This includes “consistently low waits” for planned care, diagnostic tests, ambulance and cancer treatment compared to five or 10 years ago.

Improvements in the management of infections like MRSA and Clostridium difficile have also been marked, while patients are generally positive about their experience of the NHS.

But some areas - including prevention of emergency admissions - are a cause for concern, the project found.

Nuffield Trust chief executive Andrew McKeon said: “Given constraints in resources for the NHS and social care in the next decade, a key concern must be the extent to which the gains made in improving quality of care over the past decade may be lost.

“But despite recent high-profile failures and fears of deteriorating care standards, our research suggests that the constrained funding levels have so far not had a major impact on the overall quality of care received by patients and service users.”


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Readers' comments (16)

  • "With ear, nose and throat infections, 80% of regions had admission rates significantly different from the average"

    This implies that the average is just a statistical device and not a true reflection of the current situation. How can something be an 'average' if it is true for only 20% of cases? It's a pointless figure to be quoting and useless to measure against. Also, perhaps 60% or 75% actually had lower admission rates. Who knows?

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  • There is an old, old, saying "prevention is better than cure". Start in primary schools - healthy eating, NO smoking, lots of exercise, how to manage stress (never to young to learn to meditate, etc). There are so many things we can do to help our children develop into healthy adults. For adults, it's never too late to stop smoking, start eating healthier, start exercising. The govt can and should do more in terms of preventative measures. How about giving each elderly person who wants one an exercise buddy? A lot of elderly people are stuck in their homes, quite lonely, demotivated, with little money to go and meet others in similar situations. And whilst there is the rise of the silver surfer, a lot of elderly people don't have access to the internet still which is a lifeline for other people with limited access to the outside world. Since I started nurse training I have been saying the same thing - prevention, prevention, prevention.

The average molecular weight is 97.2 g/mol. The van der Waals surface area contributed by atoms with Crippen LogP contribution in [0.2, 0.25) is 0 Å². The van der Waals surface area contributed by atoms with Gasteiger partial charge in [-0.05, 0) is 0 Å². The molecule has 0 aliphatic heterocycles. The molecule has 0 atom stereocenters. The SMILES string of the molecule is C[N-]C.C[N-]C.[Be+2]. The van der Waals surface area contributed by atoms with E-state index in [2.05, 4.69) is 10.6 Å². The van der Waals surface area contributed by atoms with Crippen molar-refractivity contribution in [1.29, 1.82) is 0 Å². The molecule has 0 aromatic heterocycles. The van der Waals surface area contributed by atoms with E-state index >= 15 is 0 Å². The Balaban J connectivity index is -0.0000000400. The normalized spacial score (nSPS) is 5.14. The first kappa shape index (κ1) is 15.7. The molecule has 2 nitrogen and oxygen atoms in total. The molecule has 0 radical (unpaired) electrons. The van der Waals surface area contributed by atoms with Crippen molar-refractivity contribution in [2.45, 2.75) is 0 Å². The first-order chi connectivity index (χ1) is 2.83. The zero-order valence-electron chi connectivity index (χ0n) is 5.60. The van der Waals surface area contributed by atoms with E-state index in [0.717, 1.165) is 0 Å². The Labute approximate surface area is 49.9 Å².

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  • michael stone

    'potentially' and 'could prevent some' are the key words here - how much extra effort/cost to prevent what actual percentage, is the real question.

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  • I worked on an elderly care ward recently and looked after 12 patients. Out of the 12 patients 6 were as fit as they can ever be, with nothing more the doctors can do for them. Two had been there for months.
    Funding had to be sorted out, wives were too frail to look after 3 of the patients.
    The 6 patients were in the hospital as no where to go. That was only on my side, the other nurses also had patients still waiting for placements.
    We staff are getting overselves ready to have patients coming in over christmas as families cannot look after them.
    It is well known when I worked in a community hospital where patients were admitted a few days before christmas as families reported falls, (no bruising seen or any other evidence of falls).
    After christmas the patients' families would come to take them back.

    More need to help nurses in the community. GPs' need to get their act together. More places should be made available in the community for the elderly if family unable to cope or want some time off.